State Bank of India Vs. Anuj Bajpai (Liquidator) [CA(AT)(Ins) No. 509/2019]
The issue was whether a secured FC, while opting out to realise the secured assets under section 52(1)(b) of the Code out of liquidation process, is barred from selling the secured assets to the promoters or its related party or the persons who are ineligible in terms of section 29A of the Code. The NCLAT held that if it comes to the notice of the Liquidator that a secured creditor intends to sell the assets to a person who is ineligible in terms of section 29A, it is always open to reject the application under section 52(1)(b) read with section 52(2) and (3) of the Code.
Note: The Liquidation Process (Amendment) Regulations, 2020 now clarifies that a secured creditor cannot sell or transfer an asset, which is subject to security interest, to any person, who is not eligible under the Code to submit a resolution plan for insolvency resolution of the CD.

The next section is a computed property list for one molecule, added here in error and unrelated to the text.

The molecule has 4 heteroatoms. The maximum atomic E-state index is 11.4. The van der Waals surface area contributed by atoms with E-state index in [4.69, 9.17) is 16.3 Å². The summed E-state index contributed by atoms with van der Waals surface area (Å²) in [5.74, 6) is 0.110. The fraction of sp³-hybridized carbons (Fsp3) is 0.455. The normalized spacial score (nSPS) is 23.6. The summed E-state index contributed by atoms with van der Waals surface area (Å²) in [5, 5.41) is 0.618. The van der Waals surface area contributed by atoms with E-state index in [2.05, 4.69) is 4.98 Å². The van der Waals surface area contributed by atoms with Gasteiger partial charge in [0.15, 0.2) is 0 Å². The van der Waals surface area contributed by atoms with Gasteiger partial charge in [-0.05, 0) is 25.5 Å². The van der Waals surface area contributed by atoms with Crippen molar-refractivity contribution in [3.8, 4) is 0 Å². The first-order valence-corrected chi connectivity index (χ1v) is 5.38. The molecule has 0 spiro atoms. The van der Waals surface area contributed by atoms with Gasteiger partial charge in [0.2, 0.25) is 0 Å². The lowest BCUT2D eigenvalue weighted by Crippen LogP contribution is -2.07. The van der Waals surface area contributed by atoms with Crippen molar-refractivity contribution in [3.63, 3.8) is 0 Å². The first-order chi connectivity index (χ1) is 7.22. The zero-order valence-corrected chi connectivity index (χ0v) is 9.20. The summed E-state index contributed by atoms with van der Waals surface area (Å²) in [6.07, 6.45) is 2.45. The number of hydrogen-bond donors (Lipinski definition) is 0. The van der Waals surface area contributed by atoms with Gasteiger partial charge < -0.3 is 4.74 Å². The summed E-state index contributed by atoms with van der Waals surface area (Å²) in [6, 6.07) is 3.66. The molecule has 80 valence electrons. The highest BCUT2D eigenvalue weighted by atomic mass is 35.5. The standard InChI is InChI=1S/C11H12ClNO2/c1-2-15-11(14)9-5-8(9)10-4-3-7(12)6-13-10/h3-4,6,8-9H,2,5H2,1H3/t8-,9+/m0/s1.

Asset Reconstruction Company (I) Limited (ARCIL) Vs. Mr. Koteswara Rao Karuchola & Ors. [CA(AT)(Ins)No. 633/2018]
The AA directed the RP to revise the claim submitted by the claimant. The order was challenged before the NCLAT stating that the claimant is not an FC and there were ongoing proceedings under the PMLA, 2002. It held:
“… while we hold that there is a dispute as to whether Mahal Hotel Private Limited comes within the meaning of ‘Financial Creditor’ or not, we hold that after constitution of the ‘Committee of Creditors’, without its permission, the ‘Resolution Professional’ was not competent to entertain more applications after three months to include one or other person as ‘Financial Creditor’.
Further, once a decision was taken by the ‘Committee of Creditors’ to call for a meeting for removal of Mr. Koteswara Rao Karuchola as an ‘Resolution Professional’, it was improper for him to include Mahal Hotel Private Limited as ‘Financial Creditor’ of the Member of the ‘Committee of Creditors’.” It also noted that since money laundering case had been initiated against Mahal Hotel Private Ltd., it cannot be allowed to be a member of the CoC.
Tirumala Balaji Alloys Private Limited Vs. Sumit Binani [CA(AT)(Ins) No. 600/2018 & CA(AT)(Ins) No. 601/2018]